Arizona students get lower standardized test results during the pandemic
PHOENIX — Results from statewide testing done in the spring provide a first look at how the pandemic has impacted students across Arizona.
Data released by the Arizona Department of Education shows 38% of students passed the English language portion of the AzM2 test, previously known as AzMerit, and 31% passed the math portion. That’s down from 42% for both subjects in 2019, the last year the test was conducted.
“The AzM2 scores are a reflection of how challenging the past 18 months or so have been for educators and for students across the state,” said Erin Hart, senior vice president for Education Forward Arizona.
Hart added the lower test scores are a result of the learning disruptions students have experienced during the pandemic. At the same time, she cautioned it doesn’t show the full picture of how students were impacted by the pandemic.
The Arizona Department of Education echoed that in a note it released with the AzM2 test results.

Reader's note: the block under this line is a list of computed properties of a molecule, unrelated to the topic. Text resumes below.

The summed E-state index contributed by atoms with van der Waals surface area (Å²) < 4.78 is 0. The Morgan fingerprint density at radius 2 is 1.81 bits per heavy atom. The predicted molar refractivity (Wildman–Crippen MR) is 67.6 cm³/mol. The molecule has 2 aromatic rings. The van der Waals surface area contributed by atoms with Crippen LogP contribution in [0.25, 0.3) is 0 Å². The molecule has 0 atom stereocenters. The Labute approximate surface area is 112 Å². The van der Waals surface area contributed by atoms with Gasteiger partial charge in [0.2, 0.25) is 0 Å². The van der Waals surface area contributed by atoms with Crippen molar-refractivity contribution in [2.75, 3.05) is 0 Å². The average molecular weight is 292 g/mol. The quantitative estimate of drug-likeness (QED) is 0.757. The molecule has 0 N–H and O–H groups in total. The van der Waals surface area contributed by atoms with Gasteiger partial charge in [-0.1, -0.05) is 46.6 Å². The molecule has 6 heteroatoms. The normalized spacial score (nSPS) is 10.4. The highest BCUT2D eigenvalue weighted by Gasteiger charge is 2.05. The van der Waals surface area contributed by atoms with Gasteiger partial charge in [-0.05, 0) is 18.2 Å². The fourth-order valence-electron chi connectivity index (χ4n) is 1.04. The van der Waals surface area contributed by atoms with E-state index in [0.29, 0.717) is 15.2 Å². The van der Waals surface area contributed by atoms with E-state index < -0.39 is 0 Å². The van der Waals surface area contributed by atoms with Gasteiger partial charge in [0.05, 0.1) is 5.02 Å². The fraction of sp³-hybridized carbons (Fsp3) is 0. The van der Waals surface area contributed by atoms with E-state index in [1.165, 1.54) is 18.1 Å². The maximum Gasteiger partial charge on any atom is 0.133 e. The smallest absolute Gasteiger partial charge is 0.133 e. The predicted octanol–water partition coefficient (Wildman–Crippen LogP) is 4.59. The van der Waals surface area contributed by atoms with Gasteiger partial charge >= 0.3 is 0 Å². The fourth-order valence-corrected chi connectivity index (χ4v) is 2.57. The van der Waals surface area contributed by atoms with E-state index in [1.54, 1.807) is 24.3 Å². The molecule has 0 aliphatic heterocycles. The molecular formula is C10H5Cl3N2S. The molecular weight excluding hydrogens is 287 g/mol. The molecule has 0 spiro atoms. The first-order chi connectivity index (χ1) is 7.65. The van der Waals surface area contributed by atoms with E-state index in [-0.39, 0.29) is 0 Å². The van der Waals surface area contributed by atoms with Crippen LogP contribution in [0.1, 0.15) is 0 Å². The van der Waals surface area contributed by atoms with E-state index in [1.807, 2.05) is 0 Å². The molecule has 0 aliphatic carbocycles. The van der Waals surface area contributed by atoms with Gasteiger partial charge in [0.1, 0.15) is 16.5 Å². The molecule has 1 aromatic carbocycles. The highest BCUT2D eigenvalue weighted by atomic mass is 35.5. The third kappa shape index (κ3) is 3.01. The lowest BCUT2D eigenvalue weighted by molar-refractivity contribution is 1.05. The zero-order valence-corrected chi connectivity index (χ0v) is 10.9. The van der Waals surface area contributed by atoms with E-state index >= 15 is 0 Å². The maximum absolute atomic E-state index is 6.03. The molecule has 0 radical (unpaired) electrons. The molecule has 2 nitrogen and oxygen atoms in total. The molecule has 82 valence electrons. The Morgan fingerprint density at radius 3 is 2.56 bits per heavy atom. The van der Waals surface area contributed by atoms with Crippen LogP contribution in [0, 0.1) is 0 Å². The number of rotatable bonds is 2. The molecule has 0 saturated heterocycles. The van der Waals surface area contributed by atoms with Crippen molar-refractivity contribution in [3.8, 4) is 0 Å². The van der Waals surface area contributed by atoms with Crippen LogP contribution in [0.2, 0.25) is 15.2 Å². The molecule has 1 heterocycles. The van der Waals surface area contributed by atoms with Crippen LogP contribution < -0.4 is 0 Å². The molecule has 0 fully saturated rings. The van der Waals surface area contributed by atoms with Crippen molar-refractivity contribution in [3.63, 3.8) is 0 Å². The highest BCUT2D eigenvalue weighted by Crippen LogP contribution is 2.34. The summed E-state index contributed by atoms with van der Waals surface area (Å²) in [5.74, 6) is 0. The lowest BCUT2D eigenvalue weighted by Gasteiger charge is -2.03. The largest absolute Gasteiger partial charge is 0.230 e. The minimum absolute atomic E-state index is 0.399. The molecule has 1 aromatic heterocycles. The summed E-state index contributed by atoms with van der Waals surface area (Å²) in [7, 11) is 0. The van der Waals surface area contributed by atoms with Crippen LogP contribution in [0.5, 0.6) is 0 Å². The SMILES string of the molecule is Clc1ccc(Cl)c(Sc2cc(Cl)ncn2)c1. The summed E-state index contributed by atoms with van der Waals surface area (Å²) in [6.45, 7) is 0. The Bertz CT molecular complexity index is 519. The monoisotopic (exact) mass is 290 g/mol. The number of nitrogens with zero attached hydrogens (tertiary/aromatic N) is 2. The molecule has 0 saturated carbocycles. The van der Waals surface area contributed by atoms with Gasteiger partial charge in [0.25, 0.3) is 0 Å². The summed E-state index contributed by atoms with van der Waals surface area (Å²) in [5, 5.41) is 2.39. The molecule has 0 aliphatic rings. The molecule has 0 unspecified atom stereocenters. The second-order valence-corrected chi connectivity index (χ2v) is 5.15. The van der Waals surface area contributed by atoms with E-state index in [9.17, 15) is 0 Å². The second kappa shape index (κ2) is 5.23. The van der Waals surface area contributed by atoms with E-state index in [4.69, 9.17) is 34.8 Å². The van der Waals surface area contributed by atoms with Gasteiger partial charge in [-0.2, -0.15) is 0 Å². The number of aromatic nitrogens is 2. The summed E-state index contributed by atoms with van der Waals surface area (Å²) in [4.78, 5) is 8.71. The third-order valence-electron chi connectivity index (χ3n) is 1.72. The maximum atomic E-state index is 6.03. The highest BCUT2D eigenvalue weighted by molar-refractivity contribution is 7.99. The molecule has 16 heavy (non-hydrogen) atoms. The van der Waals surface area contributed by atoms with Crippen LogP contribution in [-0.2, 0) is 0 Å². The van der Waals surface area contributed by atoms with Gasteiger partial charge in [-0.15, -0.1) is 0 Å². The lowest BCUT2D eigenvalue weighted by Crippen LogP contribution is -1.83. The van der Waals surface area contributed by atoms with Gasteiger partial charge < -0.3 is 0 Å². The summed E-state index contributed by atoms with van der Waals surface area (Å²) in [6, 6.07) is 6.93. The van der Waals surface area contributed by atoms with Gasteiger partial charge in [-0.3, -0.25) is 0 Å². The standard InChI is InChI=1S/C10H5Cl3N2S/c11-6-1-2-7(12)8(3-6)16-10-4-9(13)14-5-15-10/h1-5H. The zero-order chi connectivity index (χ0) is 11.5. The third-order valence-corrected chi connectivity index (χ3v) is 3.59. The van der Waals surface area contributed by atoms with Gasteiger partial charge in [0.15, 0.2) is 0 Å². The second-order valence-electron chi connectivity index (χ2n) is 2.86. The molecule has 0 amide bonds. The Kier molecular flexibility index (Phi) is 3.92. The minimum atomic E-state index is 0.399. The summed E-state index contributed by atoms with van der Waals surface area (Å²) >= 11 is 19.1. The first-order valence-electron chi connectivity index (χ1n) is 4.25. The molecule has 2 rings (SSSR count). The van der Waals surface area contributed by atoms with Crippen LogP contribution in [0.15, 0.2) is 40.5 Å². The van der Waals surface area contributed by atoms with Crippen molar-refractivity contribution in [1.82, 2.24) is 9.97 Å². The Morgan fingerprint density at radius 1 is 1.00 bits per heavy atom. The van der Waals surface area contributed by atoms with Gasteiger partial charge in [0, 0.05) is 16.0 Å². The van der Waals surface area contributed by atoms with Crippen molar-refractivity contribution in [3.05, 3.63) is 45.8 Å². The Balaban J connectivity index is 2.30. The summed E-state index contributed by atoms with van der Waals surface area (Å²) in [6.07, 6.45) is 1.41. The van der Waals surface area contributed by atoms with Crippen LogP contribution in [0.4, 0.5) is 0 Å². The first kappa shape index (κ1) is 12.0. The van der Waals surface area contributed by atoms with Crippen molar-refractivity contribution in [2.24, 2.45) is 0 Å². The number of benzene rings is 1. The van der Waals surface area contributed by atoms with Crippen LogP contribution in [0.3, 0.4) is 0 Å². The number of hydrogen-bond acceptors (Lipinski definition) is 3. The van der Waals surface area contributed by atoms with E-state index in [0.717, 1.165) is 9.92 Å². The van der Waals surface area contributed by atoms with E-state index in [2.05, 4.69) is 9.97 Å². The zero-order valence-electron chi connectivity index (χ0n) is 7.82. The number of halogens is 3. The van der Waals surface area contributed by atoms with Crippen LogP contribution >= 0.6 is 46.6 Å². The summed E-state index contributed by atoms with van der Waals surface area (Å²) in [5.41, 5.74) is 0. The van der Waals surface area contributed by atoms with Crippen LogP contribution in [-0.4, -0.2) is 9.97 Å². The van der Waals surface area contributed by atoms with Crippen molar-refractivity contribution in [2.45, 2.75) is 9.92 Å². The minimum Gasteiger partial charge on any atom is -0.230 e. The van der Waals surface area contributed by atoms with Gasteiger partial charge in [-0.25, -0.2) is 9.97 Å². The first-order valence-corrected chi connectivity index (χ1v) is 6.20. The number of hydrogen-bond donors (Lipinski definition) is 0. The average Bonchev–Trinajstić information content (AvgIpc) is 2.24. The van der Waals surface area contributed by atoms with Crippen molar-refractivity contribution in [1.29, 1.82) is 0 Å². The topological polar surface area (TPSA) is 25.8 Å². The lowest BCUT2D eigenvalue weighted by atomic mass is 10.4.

“When considering the results of students who did take the test, it is important to remember the learning disruptions from COVID-19 that may have impacted student learning in unforeseen ways,” the department wrote.
The Education Department also noted “a significant number of our students did not take the test.”
The AzM2 was given out to students in grades 3-8 and in grade 10. Of those who took the test, 84% of completed the English portion and 86% completed the math portion. Historically, participation rates have been at or above 95% to meet federal requirements, which were paused last school year.
The AzM2 test results are typically used to issue A-F letter grades for schools. Governor Doug Ducey signed a bill suspending that due to the pandemic but ordered schools to still issue the standardized test to “identify the extent of learning loss that has occurred.”
Latino, African American and Native American students scored below the state average in the latest AzM2 test. Hart said it’s disheartening but not surprising given the pandemic’s disproportionate impact on these students and their families.
“We know that COVID-19 has impacted our students in low-income and communities of color the strongest, so our fear is that the achievement gaps will continue to grow,” she said.